By: Khaled Hosseini
Inside a drawer in my office desk sits a stash of manilla envelopes. Inside each are some of the letters I have collected over a span of nearly twenty years from high school students across the U.S. In these writings, the students share with me, often quite poignantly, what impact reading The Kite Runner has had on their lives. For some, the book is a clarion call to stand up to bullies, to defy intolerance. Others hear familiar echoes in Amir’s strained bond with his father, in his struggles to measure up. Yet others—perhaps inspired by the book’s de facto tagline, “there is a way to be good again”—speak of the desire to volunteer, learn more, be more tolerant of others, mend broken ties, muster the courage to do the right and just thing, no matter how difficult.
For many students, those who write me as well as the many I have met at high schools across the country, The Kite Runner is their first window into Afghan culture. Most openly admit to once knowing little about the country outside its media depiction as a violent, unhappy land perpetually wracked by war and misery. But because they find in the story of Amir and Hassan resonant parallels to their own lives—around friendship, family, love, courage, cowardice—Afghanistan becomes a real place. They gain a more nuanced and compassionate perspective on the country and its people, and they express gratitude for it.
Perhaps the most recurring word I hear from students is “empathy.” It isn’t surprising. Studies have shown that reading fiction improves the ability to intuit and understand the feelings of other human beings. Books remain our most powerful teachers of empathy. They remind us of our immutable connections as a species sharing this planet. They open the world to us. They help us feel less alone and find solace in one another. Their gift is immeasurable. Stripping students of this gift is a tragic mistake.
Hearing from high school students in their own words, in person and in letter, has convinced me that they are more than sophisticated and mature enough to digest and contextualize the themes raised by The Kite Runner. They are appropriately and constructively challenged by the book. And they are more than up to the task, learning valuable lessons about injustice, discrimination, tyranny, and the perils of religious extremism.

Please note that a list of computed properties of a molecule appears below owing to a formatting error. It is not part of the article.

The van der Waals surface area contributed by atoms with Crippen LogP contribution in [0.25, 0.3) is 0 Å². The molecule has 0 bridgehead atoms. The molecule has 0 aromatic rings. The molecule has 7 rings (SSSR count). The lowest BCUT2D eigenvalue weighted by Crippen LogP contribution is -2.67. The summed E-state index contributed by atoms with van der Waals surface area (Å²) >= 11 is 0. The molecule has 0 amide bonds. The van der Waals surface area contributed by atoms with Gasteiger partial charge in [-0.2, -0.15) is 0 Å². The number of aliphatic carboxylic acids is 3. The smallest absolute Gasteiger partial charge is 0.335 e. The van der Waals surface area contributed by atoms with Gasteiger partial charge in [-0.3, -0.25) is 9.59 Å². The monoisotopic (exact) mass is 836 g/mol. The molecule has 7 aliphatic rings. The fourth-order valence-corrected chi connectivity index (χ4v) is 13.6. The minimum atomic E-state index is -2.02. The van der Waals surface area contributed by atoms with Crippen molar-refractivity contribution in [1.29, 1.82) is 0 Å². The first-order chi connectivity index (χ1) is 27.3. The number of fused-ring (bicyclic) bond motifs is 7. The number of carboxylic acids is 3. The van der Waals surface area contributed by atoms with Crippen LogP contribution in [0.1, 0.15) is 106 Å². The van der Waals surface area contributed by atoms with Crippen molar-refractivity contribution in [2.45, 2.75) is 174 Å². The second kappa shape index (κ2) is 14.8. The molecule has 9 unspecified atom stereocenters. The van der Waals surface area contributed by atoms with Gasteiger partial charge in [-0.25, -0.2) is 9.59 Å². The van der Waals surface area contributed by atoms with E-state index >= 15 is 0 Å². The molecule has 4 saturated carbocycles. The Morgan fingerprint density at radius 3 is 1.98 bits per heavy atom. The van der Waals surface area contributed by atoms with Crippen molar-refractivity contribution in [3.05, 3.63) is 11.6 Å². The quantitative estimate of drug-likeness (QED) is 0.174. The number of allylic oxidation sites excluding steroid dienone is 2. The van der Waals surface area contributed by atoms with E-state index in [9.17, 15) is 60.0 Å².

I am a parent myself. I understand the parental impulse to safeguard our children from harm. But banning books like The Kite Runner doesn’t “protect” students at all. It betrays them instead. It robs them of the chance that we as parents and instructors owe them, the chance to broaden their human community, to let them walk the world in another’s shoes for a while, to foster empathy for others, to be challenged by the experience and perhaps take a small step toward becoming fuller, richer versions of themselves.
Khaled Hosseini was born in Kabul, Afghanistan, and moved to the United States in 1980. He is the author of the New York Times bestsellers The Kite Runner, A Thousand Splendid Suns, and And the Mountains Echoed. Hosseini is also a U.S. Goodwill Envoy to the UNHCR, the UN Refugee Agency, and the founder of The Khaled Hosseini Foundation, a nonprofit that provides humanitarian assistance to the people of Afghanistan.
View the educator guide for The Kite Runner here
View a statement from Riverhead President and Publisher Geoff Kloske here